Saturday, 7 March 2015

Timur, tracherous Muslim raider and looter 1397- 98

 Timur deeating Delhi Sultan,Mahmud Tughluq,December

Timur bin Taraghay Barlas, commonly known in the West "Timur the lame," was a 14th-century warlord of Turco-Mongol descent. He conquered & ruled over much of western and central Asia, and founded the Timurid Empire and Timurid dynasty (1370–1405) in Central Asia, that survived until 1857 as the Mughal dynasty of India.
Timur, (reign-1370–1405)
Timur, (reign-1370–1405)
Timur was a great war commander, but equally he was  ruthless. He finally got into the foray in 1397 to amass wealth and invaded the Indian territory. He was only interested in India's vast wealth and not in expanding his kingdom.He was against idolatry and considered Christians and other faiths as infidels.'

 Timur started his expedition from Kabul in August 1398 and reached Delhi in December,1398. On his way to Delhi, he captured and looted all the towns. Sultan Mahmud Shah, the last Sultan of the Tughlaq dynasty and his Vazir’ (Prime Minister) fled from Delhi.

The Delhi Sultan's  army was already weakened by an internal struggle for succession to the throne within the royal family. Timur, being a strategist, was good at making the best out of a chaotic situation. As the Delhi army did not have a dynamic war leadership and lacked strategies to confront the mighty army of Timur, the Sultan's army was easily defeated on 17 December, 1398. Literally the disarrayed army was pulverized and blown to smithereens. Timur looted as much as he could, destroyed Delhi beyond redemption, and left vast areas  in ruin. 

Before the battle for Delhi, for about 15 days Timur went on a killing and plundering spree. mostly people of other faiths were ruthlessly killed.Timur himself recorded the invasions in his purported memoirs, collectively known as Tuzk-i-Timuri. Historian Irfan Habib writes:  "Timur in the Political Tradition and Historiography of Mughal India" that in the 14th century, the word "Hindu" (people of 'Al-Hind', 'Hind' being "India") included "both Hindus and Muslims" in religious connotations.''Timur entered Delhi and the city was sacked, destroyed, and left in ruins. Before the battle for Delhi, Timur executed more than 100,000 "Hindu" captives.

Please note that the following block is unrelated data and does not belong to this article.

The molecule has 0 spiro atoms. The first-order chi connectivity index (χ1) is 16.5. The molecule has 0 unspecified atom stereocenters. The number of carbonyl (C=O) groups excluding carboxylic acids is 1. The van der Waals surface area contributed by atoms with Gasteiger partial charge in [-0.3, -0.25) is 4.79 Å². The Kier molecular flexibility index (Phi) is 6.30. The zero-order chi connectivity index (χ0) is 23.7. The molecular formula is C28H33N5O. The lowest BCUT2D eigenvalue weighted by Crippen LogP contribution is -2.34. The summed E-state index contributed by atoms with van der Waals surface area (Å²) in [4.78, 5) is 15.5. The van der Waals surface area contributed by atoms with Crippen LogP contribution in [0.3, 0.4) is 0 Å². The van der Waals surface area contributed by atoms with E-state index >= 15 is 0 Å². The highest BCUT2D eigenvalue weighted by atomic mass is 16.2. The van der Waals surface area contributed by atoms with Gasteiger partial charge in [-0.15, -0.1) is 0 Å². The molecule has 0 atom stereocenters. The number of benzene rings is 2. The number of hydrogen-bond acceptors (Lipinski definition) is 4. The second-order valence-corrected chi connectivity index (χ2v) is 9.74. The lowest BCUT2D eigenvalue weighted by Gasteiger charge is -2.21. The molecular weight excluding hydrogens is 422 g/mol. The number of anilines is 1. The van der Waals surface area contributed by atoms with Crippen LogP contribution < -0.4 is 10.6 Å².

There were immense spoils of rubies, diamonds, pearls, gold and silver ornaments and vessels.
According to Ruy Gonzáles de Clavijo, 90 captured elephants were specially employed merely to carry the booty consisting of precious stones, gold jewelry, etc looted from his conquest by Timur. 

Treasures were used to build mosques,etc at Samarkand. During his invasion in India (1398-99), capturing of slaves formed the main object for his army. 100,000 Hindu slaves had been seized by his soldiers and camp followers. Hindus under his rule had to pay the mandatory ''Jizya'' tax. Violation of Imperial ordinances by people, particularly of other faiths were severely dealt with and the punishments were harsh. 

His sudden invasion and mindless looting had a severe impact on the social life of people, including Muslims. They lost the food grains stored for their sustenance, standing crops, places of worships, beautiful buildings,monuments, wealth, homes,etc. Among the captured Hindu slaves, most of them were male skilled artisans, so there was a shortage of skilled workers in the work force. Another devastating effect on the vast Hindu population was the loss of male members creating a big gender gap. Child-marriage practice was introduced among the Hindus as an alternative to survive in a situation detrimental to the healthy growth of future generation. They thought, by marrying away their young female members at an early age, they could save  them and their lives from future  barbaric incidents.

This led to the disintegration of Delhi Sultanate and made the task easier  for the future invaders from NW of India.  


"Islamic world", in Encyclopædia Britannica, Online Edition, 2007. Quotation: "Timur (Tamerlane) was of Mongol descent and he aimed to restore Mongol power...."

Richard C. Martin, Encyclopedia of Islam and the Muslim World A-L, Macmillan Reference USA, 2004, ISBN 978-0-02-865604-5, p. 134.